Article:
Plot

In 1992, after five years in Liberty City, gangster Carl "CJ" Johnson (Young Maylay) returns to Los Santos following his mother's death in a drive-by shooting. He is intercepted by corrupt C.R.A.S.H. officers led by Frank Tenpenny (Samuel L. Jackson), who threaten to implicate CJ in the killing of a fellow police officer unless he co-operates with them. CJ returns to Grove Street and reunites with his brother Sean "Sweet" Johnson (Faizon Love), sister Kendl Johnson (Yolanda Whittaker), and members of his old gang, Big Smoke (Clifton Powell) and Ryder (MC Eiht). Discovering the Grove Street Families (GSF) have lost much of their territory, CJ restores the gang to power by helping to reunite the various GSF sets who had splintered and allying himself with Cesar Vialpando (Clifton Collins Jr.)—Kendl's boyfriend and leader of the Varrios Los Aztecas gang. CJ and Cesar witness Smoke and Ryder meeting with Tenpenny and the rival Ballas gang, and discover they betrayed the GSF and were responsible for killing CJ's mother. Suspecting a set-up, CJ rushes to Sweet's aid in a showdown against the Ballas.

Sweet, who was wounded in the ambush, is imprisoned while Tenpenny exiles CJ to the countryside and forces him to eliminate witnesses to C.R.A.S.H.'s corruption. CJ befriends a hippie named the Truth (Peter Fonda) and Triad leader Wu Zi Mu (James Yaegashi). He participates in a street race and wins a garage in San Fierro, which he sets up to earn money, and crosses paths with the Loco Syndicate, Smoke and Ryder's drug connection. Infiltrating the organisation, he identifies its leader: the mysterious Mike Toreno (James Woods). Alongside Cesar and the Triad, CJ kills Ryder and the other Loco Syndicate leaders, and destroys their drug factory. CJ is contacted by Toreno, who survived his attack and reveals himself to be an undercover government agent, enlisting CJ's help in several shady operations in exchange for Sweet's release from prison. Meanwhile, CJ and Wu Zi Mu establish a casino in Las Venturas and clash against a rival, Mafia-run casino.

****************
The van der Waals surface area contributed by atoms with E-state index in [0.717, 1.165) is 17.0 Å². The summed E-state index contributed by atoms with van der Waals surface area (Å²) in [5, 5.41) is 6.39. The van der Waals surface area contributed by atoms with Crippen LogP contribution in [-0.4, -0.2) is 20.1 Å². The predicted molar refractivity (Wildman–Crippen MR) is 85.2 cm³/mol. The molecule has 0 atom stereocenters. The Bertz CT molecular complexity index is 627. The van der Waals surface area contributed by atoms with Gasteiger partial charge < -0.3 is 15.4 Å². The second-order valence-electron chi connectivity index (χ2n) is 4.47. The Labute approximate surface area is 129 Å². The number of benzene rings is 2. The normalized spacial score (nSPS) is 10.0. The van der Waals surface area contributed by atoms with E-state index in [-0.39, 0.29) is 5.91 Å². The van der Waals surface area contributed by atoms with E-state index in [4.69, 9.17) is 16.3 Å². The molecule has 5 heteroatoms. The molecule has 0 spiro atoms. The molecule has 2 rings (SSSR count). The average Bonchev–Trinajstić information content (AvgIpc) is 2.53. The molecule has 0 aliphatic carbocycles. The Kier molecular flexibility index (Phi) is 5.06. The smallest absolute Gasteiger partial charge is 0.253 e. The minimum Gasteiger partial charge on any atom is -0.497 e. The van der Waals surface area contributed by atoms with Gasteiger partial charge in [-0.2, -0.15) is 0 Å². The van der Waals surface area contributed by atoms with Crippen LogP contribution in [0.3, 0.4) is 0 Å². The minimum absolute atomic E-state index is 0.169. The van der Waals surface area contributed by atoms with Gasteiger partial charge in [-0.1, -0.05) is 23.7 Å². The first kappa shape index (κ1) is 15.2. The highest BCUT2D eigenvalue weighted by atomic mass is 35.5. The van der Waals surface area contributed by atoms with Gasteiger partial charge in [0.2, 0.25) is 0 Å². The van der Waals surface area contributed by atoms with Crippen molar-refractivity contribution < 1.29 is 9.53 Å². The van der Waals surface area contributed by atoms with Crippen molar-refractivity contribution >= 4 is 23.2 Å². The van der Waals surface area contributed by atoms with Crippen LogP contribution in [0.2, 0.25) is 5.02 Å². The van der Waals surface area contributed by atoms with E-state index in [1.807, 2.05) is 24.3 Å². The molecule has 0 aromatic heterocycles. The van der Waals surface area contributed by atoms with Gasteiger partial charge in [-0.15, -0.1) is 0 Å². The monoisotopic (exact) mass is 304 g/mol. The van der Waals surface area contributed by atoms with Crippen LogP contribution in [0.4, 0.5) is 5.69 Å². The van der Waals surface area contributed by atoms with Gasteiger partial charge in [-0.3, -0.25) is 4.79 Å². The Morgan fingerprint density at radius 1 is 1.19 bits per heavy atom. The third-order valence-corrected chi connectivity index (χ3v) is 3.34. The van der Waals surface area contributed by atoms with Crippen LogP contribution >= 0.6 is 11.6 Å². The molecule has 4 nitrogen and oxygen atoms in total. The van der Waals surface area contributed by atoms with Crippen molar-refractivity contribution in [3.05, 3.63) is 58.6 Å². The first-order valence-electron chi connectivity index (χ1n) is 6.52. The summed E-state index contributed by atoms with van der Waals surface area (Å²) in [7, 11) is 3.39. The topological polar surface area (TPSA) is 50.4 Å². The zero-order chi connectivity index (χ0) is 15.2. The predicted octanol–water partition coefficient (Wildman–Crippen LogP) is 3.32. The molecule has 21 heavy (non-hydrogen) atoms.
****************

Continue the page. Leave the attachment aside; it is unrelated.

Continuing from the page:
After his release, Sweet and CJ revive the GSF, driving off the rival gangs from their territory and rebuilding throughout Los Santos. Tenpenny is arrested and tried for several felonies, but the charges are dropped due to lack of witnesses, prompting a city-wide riot. CJ soon discovers Smoke's hideout. The two engage in a gunfight; CJ wins, and before dying, Smoke confesses he got caught up with the power and money. Tenpenny arrives, holding CJ at gunpoint while he steals Smoke's drug money, and causes an explosion in the building to escape. He drives off in a fire truck, followed by CJ and Sweet, but eventually loses control of the vehicle, crashing over the side of a bridge overlooking Grove Street. CJ and his friends watch as Tenpenny dies of his injuries. In the aftermath, CJ's family and friends celebrate their success at the Johnson house. In the midst of the celebrations, CJ leaves to check on the neighbourhood.

Development